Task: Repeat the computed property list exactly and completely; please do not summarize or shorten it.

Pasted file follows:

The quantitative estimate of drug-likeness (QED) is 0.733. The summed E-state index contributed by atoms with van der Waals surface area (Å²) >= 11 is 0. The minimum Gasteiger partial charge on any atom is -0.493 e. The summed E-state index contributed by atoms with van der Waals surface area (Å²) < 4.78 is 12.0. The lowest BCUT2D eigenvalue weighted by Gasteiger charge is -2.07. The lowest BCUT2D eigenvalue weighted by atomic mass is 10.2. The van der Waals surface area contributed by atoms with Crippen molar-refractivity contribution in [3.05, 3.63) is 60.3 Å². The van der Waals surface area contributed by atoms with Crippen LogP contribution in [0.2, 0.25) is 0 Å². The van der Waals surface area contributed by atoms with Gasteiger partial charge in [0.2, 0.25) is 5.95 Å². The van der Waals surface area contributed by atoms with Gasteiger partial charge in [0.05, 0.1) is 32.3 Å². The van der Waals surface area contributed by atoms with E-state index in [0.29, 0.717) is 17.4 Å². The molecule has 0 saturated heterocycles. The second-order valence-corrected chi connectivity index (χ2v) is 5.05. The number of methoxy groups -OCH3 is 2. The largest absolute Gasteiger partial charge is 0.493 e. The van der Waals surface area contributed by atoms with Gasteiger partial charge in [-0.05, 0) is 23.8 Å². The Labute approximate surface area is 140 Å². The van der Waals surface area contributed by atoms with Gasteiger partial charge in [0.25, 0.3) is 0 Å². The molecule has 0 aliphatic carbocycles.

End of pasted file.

The quantitative estimate of drug-likeness (QED) is 0.733. The summed E-state index contributed by atoms with van der Waals surface area (Å²) >= 11 is 0. The minimum Gasteiger partial charge on any atom is -0.493 e. The summed E-state index contributed by atoms with van der Waals surface area (Å²) < 4.78 is 12.0. The lowest BCUT2D eigenvalue weighted by Gasteiger charge is -2.07. The lowest BCUT2D eigenvalue weighted by atomic mass is 10.2. The van der Waals surface area contributed by atoms with Crippen molar-refractivity contribution in [3.05, 3.63) is 60.3 Å². The van der Waals surface area contributed by atoms with Crippen LogP contribution in [0.2, 0.25) is 0 Å². The van der Waals surface area contributed by atoms with Gasteiger partial charge in [0.2, 0.25) is 5.95 Å². The van der Waals surface area contributed by atoms with Gasteiger partial charge in [0.05, 0.1) is 32.3 Å². The van der Waals surface area contributed by atoms with E-state index in [0.29, 0.717) is 17.4 Å². The molecule has 0 saturated heterocycles. The second-order valence-corrected chi connectivity index (χ2v) is 5.05. The number of methoxy groups -OCH3 is 2. The largest absolute Gasteiger partial charge is 0.493 e. The van der Waals surface area contributed by atoms with Gasteiger partial charge in [-0.05, 0) is 23.8 Å². The Labute approximate surface area is 140 Å². The van der Waals surface area contributed by atoms with Gasteiger partial charge in [0.25, 0.3) is 0 Å². The molecule has 0 aliphatic carbocycles.